Archive for the ‘Flora Watch’ Category

March Flora Watch

Sunday, March 8th, 2009

I took a walk this past Saturday around N.C. State’s campus, J.C. Raulston Arboretum, and my own Gorman Street to see what’s what right now in the landscape. I’m not sure if we’re safely out of danger from frost yet between the alternating snow and eighty-degree weather, but it’s definitely spring. I saw lots of yellow and white blossoms plus the beginnings of new leaves of a lot of the shrubs and some of the trees. By the way, the stinky-but-pretty (and overplanted, frankly) bradford pears ([Pyrus calleryana 'Bradford']) are also in bloom so that’s probably the source of any random smells of decay.

Highlights from the [flickr photoset]:

<i>Narcissus willkommii</i>

Narcissus willkommii

<i>Artemisia</i>

Artemisia (wormwood)

<i>Crocus vernus</i>

Crocus vernus

<i>Fatsia japonica</i>

Fatsia japonica (aralia)

<i>Forsythia</i> X <i>intermedia</i>

Forsythia X intermedia (spring forsythia)

<i>Hammamelis virginiana</i> 'Sunburst'

Hammamelis virginiana 'Sunburst' (witch hazel)

<i>Hyacinthus orientalis</i> 'Blue Festival'

Hyacinthus orientalis 'Blue Festival'

<i>Iberis sempervirens</i>

Iberis sempervirens (candytufts)

<i>Lonicera fragrantissima</i> (fragrant winter honeysuckle)

Lonicera fragrantissima (fragrant winter honeysuckle)

<i>Magnolia</i> X <i>soulangiana</i> (saucer magnolia)

Magnolia X soulangiana (saucer magnolia)

<i>Phlox subulata</i> (moss pinks)

Phlox subulata (moss pinks)

<i>Berberis julianae</i>

Berberis julianae (wintergreen barberry)


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J.C. Raulston Arboretum: Early Spring

Saturday, February 21st, 2009

My cockatiel and I visited N.C. State’s J.C. Raulston Arboretum this Thursdy afternoon to see what’s going on. Besides being a public garden, the Arboretum is used to research, outreach, and plant trials (among other things). It’s free and open to the public and right behind the Waffle House on Hillsborough Street–and I can never say no to waffles and flowers.

Right now there are some showy winter plants and early spring bloomers adding color around the grounds–I took a ton of pictures! I also sought out some old favorites to track as they leaf out and set fruit. I spent I don’t know how many hours there as an undergrad. I’m planning to take pictures at fixed points around the Arboretum so I can see how it changes throughout the seasons.

So many things looked beautiful. Many of the hollies are in full berry and some of the trees (like [this flame willow]) have incredibly striking bark to show off. There are a bunch of pictures up in [this Flickr photoset] but here are some highlights:

<i>Prunus</i> 'First Lady'

Prunus 'First Lady' (flowering cherry)

<i>Pieris japonica</i>

Pieris japonica (Japanese andromeda)

<i>Ilex cornuta</i> 'D'Or'

Ilex cornuta 'D'Or' (yellow berry Chinese holly)

In the Winter Garden

In the Winter Garden

Xeriscape garden

Xeriscape garden

<i>Iris reticulata</i> 'Spring Time'

Iris reticulata 'Spring Time'


<i>Edgeworthia chrysantha</i> 'Winter Gold'

Edgeworthia chrysantha 'Winter Gold' (golden paperbush)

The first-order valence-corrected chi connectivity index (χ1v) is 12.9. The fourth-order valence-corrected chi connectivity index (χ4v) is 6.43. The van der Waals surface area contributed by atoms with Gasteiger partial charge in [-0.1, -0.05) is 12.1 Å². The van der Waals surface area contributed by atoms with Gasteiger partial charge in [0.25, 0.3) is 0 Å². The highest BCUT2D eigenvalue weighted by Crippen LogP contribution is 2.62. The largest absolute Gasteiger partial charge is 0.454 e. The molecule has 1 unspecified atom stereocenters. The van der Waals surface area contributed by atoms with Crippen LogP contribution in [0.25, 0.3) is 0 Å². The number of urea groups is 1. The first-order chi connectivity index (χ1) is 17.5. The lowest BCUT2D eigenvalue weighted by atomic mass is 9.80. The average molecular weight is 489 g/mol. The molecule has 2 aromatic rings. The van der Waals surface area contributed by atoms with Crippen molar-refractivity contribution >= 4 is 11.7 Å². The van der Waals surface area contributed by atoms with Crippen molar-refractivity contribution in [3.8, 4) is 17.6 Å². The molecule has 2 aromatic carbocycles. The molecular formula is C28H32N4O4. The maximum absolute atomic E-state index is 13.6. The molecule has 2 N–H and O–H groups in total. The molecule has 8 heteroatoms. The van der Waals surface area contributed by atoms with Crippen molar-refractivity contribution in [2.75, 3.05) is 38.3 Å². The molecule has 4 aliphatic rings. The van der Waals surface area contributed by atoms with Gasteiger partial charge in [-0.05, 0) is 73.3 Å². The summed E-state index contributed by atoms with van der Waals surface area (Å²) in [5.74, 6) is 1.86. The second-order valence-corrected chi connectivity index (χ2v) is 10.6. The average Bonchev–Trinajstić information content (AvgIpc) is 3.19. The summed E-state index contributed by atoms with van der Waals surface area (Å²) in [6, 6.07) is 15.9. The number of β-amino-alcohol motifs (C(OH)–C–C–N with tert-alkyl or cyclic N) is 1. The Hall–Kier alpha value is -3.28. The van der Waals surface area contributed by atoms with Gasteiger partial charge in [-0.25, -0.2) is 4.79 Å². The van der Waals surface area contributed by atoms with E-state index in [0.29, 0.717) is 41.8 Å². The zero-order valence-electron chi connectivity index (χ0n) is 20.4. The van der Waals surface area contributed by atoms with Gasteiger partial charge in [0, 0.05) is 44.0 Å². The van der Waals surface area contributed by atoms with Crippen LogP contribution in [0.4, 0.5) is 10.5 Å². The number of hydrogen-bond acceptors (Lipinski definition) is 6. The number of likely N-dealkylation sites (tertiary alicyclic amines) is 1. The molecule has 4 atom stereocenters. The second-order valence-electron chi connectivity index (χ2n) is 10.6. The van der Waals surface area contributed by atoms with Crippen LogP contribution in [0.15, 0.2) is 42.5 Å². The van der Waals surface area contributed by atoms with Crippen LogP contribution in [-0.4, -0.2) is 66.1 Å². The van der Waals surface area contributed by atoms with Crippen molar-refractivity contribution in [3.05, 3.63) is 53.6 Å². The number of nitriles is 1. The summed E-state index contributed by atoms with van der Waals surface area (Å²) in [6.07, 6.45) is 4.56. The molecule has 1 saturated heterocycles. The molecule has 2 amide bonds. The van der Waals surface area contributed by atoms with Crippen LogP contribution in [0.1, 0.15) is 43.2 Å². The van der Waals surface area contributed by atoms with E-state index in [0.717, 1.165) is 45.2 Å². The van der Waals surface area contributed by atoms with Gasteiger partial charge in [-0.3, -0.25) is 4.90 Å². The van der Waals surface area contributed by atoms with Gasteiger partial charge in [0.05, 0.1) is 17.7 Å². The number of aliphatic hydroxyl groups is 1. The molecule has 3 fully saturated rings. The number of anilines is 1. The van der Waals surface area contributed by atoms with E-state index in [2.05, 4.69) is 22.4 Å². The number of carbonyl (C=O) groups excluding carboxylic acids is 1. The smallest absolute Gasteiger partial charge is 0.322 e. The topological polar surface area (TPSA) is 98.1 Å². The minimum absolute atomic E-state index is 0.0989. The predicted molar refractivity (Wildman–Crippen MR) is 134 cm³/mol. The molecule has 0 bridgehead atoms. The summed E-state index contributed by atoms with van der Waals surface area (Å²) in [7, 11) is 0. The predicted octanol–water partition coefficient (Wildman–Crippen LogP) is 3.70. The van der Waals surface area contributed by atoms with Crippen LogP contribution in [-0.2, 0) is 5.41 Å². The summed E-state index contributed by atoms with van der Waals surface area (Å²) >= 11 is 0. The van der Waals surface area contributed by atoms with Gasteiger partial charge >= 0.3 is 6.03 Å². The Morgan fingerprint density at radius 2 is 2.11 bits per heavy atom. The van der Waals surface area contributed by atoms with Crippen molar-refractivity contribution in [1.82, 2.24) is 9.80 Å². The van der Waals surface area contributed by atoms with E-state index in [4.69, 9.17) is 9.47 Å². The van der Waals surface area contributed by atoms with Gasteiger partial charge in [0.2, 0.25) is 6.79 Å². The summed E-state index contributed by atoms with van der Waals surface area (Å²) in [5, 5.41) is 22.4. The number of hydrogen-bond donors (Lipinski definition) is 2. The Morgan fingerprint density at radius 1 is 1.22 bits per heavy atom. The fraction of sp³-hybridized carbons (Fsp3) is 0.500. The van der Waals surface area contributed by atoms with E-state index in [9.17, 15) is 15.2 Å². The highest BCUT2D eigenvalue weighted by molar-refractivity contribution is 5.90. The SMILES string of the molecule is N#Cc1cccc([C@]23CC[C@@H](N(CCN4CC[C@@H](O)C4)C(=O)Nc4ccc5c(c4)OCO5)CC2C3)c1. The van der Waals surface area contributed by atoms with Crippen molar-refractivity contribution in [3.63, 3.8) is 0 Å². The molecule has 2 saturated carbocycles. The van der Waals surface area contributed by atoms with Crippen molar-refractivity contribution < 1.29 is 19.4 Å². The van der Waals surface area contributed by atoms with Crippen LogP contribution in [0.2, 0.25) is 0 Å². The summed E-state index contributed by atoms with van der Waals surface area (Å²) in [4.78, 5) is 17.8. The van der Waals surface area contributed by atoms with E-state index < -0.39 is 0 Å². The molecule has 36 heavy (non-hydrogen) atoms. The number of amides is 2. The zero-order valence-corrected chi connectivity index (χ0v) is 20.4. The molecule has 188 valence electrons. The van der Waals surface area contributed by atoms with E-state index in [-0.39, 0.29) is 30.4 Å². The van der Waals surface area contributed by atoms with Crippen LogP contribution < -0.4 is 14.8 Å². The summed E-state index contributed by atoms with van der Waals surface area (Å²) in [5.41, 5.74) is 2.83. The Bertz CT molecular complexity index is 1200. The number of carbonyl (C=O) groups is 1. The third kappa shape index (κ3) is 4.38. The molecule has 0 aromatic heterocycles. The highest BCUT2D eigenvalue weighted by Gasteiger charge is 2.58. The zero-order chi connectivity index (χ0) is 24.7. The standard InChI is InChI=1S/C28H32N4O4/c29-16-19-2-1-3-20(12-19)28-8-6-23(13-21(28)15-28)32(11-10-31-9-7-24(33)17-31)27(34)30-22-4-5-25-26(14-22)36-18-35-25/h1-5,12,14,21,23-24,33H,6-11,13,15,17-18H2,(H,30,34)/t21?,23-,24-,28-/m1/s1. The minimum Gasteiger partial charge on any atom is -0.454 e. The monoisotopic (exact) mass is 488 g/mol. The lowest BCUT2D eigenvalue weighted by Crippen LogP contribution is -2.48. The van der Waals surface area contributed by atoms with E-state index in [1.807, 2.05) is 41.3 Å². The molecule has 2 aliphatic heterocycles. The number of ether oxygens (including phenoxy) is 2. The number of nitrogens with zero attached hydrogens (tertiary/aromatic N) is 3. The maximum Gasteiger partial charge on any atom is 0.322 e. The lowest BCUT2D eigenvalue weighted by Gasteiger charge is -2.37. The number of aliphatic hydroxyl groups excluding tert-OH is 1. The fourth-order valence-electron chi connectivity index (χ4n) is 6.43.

<i>Daphne odora</i>

Daphne odora (winter daphne)


<i>Poncirus trifoliata</i> 'Flying Dragon'

Poncirus trifoliata 'Flying Dragon' (hardy contorted orange)


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April is going to be a fabulous month. I’m really excited for the annual trial beds to get into full swing–daisies, grasses, ornamental veggies… It’s a great place in Raleigh to get some new ideas.

February Flora Watch

Thursday, February 12th, 2009

This is an aside, but I noticed a few of my favorite early spring bloomers are coming into flower over the last couple days.

This is a yellow crocus blooming in front of my boyfriend’s house. I planted a set of these in fall 2007 and adore them. Even when the brief flowers wither, the slender leaves persist like a delicate grass.Crocus species are in the iris family are not true bulbs–they overwinter as a specialized stem called a [corm]. The stigma (female reproductive structure) of Crocus sativus is dried to become the coveted spice saffron.

Carolina yellow jessamine (Gelsemium sempervirens) is a climbing vine that is also the state flower of South Carolina. Its yellow, trumpet-shaped flowers are fragrant and abundant, contrasting with the slightly glossy, dark green leaves. Once you know what it is, you’ll see it everywhere (and I hope you will). This clump was planted near the corner of North and Glenwood Streets in downtown Raleigh. There’s also a really stunning planting of jessamine on the arbor in front of Withers Hall on the N.C. State campus.

The flowering cherries/almonds/apricots (Prunus species) are coming out! Most of the flowering apricots (Prunus mume) just finished their flowering cycle so I hope to have some pictures of their fruit set later in the season. Either way, I saw some beautiful cherry trees (either Prunus campanulata ‘Okame’ or Prunus ‘First Lady’) when I was in Cameron Village Tuesday. The pears, peaches, and crabapples should start showing signs of flower soon as well. I can’t wait for the kwanzan cherry (Prunus serrulata) my boyfriend and I planted together to come into its own in a few months.